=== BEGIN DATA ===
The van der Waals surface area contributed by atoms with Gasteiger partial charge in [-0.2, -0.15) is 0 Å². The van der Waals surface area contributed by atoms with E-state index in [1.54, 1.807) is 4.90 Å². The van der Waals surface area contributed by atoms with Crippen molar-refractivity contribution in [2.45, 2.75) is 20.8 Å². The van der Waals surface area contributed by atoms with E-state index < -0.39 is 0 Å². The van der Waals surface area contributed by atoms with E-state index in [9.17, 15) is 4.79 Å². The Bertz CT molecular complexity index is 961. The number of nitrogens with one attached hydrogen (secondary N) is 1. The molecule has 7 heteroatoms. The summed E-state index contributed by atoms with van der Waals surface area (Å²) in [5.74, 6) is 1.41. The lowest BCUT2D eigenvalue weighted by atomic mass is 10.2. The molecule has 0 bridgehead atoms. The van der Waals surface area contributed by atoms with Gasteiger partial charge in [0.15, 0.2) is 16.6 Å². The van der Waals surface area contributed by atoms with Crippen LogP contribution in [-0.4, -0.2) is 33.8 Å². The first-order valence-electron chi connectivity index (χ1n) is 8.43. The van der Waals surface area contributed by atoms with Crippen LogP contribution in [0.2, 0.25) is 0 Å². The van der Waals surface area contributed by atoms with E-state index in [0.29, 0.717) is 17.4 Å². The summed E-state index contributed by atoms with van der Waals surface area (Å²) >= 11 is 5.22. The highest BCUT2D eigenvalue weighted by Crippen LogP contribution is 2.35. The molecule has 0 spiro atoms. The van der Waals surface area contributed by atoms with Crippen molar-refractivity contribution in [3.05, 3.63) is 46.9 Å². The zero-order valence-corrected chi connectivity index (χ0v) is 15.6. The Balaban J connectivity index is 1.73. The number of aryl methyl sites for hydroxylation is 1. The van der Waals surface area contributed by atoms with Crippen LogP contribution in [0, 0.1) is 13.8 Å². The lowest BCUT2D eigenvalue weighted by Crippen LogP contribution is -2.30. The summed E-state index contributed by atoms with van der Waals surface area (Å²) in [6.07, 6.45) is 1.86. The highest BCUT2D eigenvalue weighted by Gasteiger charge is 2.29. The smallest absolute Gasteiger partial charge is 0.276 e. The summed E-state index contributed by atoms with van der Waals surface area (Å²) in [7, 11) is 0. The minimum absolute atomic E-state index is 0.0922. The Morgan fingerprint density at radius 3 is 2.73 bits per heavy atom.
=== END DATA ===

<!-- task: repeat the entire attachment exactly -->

The van der Waals surface area contributed by atoms with Gasteiger partial charge in [-0.2, -0.15) is 0 Å². The van der Waals surface area contributed by atoms with E-state index in [1.54, 1.807) is 4.90 Å². The van der Waals surface area contributed by atoms with Crippen molar-refractivity contribution in [2.45, 2.75) is 20.8 Å². The van der Waals surface area contributed by atoms with E-state index < -0.39 is 0 Å². The van der Waals surface area contributed by atoms with E-state index in [9.17, 15) is 4.79 Å². The Bertz CT molecular complexity index is 961. The number of nitrogens with one attached hydrogen (secondary N) is 1. The molecule has 7 heteroatoms. The summed E-state index contributed by atoms with van der Waals surface area (Å²) in [5.74, 6) is 1.41. The lowest BCUT2D eigenvalue weighted by atomic mass is 10.2. The molecule has 0 bridgehead atoms. The van der Waals surface area contributed by atoms with Gasteiger partial charge in [0.15, 0.2) is 16.6 Å². The van der Waals surface area contributed by atoms with Crippen LogP contribution in [-0.4, -0.2) is 33.8 Å². The first-order valence-electron chi connectivity index (χ1n) is 8.43. The van der Waals surface area contributed by atoms with Crippen LogP contribution in [0.2, 0.25) is 0 Å². The van der Waals surface area contributed by atoms with E-state index in [0.29, 0.717) is 17.4 Å². The summed E-state index contributed by atoms with van der Waals surface area (Å²) >= 11 is 5.22. The highest BCUT2D eigenvalue weighted by Crippen LogP contribution is 2.35. The molecule has 0 spiro atoms. The van der Waals surface area contributed by atoms with Crippen molar-refractivity contribution in [3.05, 3.63) is 46.9 Å². The zero-order valence-corrected chi connectivity index (χ0v) is 15.6. The Balaban J connectivity index is 1.73. The number of aryl methyl sites for hydroxylation is 1. The van der Waals surface area contributed by atoms with Crippen LogP contribution in [0, 0.1) is 13.8 Å². The lowest BCUT2D eigenvalue weighted by Crippen LogP contribution is -2.30. The summed E-state index contributed by atoms with van der Waals surface area (Å²) in [6.07, 6.45) is 1.86. The highest BCUT2D eigenvalue weighted by Gasteiger charge is 2.29. The smallest absolute Gasteiger partial charge is 0.276 e. The summed E-state index contributed by atoms with van der Waals surface area (Å²) in [7, 11) is 0. The minimum absolute atomic E-state index is 0.0922. The Morgan fingerprint density at radius 3 is 2.73 bits per heavy atom.